Gamma Knife Surgery

Bryce Marion
March 14, 2017

Submitted as coursework for PH241, Stanford University, Winter 2017

What Is It?

Fig. 1: NRC graphic of the Leksell Gamma Knife. (Source: Wikimedia Commons)

A treatment meant exclusively to address brain disorders, gamma knife surgery is a non-invasive radiosurgery that produces results very similar to that of an actual surgical procedure. [1] About 200 small beams of radiation are focused on each tumor, lesion, or any other ailment with the goal of mitigating the harmful factors that brought the patient in. This radiation kills cancer cells and shrinks tumors, though each beam is of low intensity so the intervening tissue is left relatively unharmed. The process has 4 steps; the application of the stereotactic frame, image acquisition, dose planning, and the radiation. [1] See Fig. 1 for an illustrative example of the treatment. It has revolutionized the medical industry because it allows doctors to treat brain ailments without affecting other tissue - which otherwise would be all but impossible.

Why Use It?

Gamma Knife treatment is a positive alternative to an invasive procedure for many reasons. For one, there is very little risk borne by the healthy surrounding tissue. This greatly reduces the collateral damage associated with most surgeries. [1] This treatment accomplishes this feat by attacking the lesion with a high dose of radiation - entirely focused on the area of concern. In addition, gamma knife costs approximately 25%-30% less than traditional neurosurgery. Because it is non-invasive, there is very little discomfort during and after for the patient and the potential for infection and hemorrhaging is completely eliminated. [1] It also gives patients with inoperable tumors an option for treatment - as they would otherwise not be able to get the help they need. As noted earlier, this radiosurgery was created to provide a safer alternative to neurosurgery. [1] It is often used to treat a tumor or other harmful growth that is difficult to get to. People who prefer less invasive treatments or who aren't healthy enough to undergo an intense neurosurgical session often opt for Gamma Knife Surgery as well.


It is mainly used to treat 5 different brain disorders: a brain tumor, arteriovenous malformation, trigeminal neuralgia, acoustic neuroma, and pituitary tumors. [2] The treatment damages a tumor's cells which inhibits them from being able to reproduce - causing the tumor to shrink and eventually die. For AVMs, the treatment destroys the abnormal tangles of arteries and veins and causes the blood vessels to close off over time. Trigeminal Neuralgia is a disorder of the trigeminal nerves. [2] It causes facial pain delivered in what feels like electric shocks. The nerve pain felt on the face from trigeminal neuralgia is relieved after one treatment of Gamma Knife Surgery. This happens because the radiation kills the nerves so that they can longer send false pain signals to your jaw and facial area. Acoustic Neuroma is a tumor on the nerve of balance and hearing. This can cause hearing loss, dizziness and loss of balance. Radiosurgery attacks the DNA is the tumor's cells which leads to it shrinking. [2] Finally, radiosurgery addresses pituitary tumors in the same way as the aforementioned tumors. After attacking the tumor's cells, it should shrink and the disruption of the hormone regulation would be rectified. [2]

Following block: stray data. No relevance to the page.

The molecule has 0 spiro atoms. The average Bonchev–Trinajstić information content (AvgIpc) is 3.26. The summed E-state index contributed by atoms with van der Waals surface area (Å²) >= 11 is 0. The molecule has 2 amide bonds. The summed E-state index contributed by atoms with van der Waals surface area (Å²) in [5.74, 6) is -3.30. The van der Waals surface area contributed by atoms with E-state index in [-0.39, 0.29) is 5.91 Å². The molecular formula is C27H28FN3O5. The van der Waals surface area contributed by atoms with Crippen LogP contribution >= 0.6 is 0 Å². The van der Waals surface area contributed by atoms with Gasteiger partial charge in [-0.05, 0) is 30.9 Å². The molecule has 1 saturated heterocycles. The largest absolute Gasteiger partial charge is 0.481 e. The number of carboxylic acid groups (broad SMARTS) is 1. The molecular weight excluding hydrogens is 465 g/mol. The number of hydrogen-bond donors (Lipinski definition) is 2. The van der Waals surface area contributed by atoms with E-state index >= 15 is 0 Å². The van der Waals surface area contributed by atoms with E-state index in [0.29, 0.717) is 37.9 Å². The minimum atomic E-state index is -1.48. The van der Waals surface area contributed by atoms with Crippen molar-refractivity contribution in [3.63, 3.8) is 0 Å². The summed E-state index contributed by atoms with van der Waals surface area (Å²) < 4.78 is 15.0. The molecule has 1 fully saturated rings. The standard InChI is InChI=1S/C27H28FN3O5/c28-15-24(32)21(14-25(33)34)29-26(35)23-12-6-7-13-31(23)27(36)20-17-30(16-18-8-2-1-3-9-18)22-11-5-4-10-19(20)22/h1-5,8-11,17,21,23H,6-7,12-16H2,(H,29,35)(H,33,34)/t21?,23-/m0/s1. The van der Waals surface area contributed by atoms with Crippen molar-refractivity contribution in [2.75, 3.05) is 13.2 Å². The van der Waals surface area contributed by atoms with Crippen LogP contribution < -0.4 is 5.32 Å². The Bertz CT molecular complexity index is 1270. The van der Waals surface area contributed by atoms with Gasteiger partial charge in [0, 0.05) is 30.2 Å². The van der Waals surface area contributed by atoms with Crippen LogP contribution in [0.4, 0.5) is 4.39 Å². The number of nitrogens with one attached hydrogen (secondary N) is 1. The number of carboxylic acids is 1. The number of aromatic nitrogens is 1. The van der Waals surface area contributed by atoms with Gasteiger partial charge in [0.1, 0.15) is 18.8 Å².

© Bryce Marion. The author grants permission to copy, distribute and display this work in unaltered form, with attribution to the author, for noncommercial purposes only. All other rights, including commercial rights, are reserved to the author.


[1] C. Lindquist, "Gamma Knife Radiosurgery," Semin. Radiat. Oncol. 5, 197 (1995).

[2] M. Yamamoto, "Gamma Knife Radiosurgery: Technology, Applications, and Future Directions," Neurosurg. Clin. N. Am. 10, 181 (1999).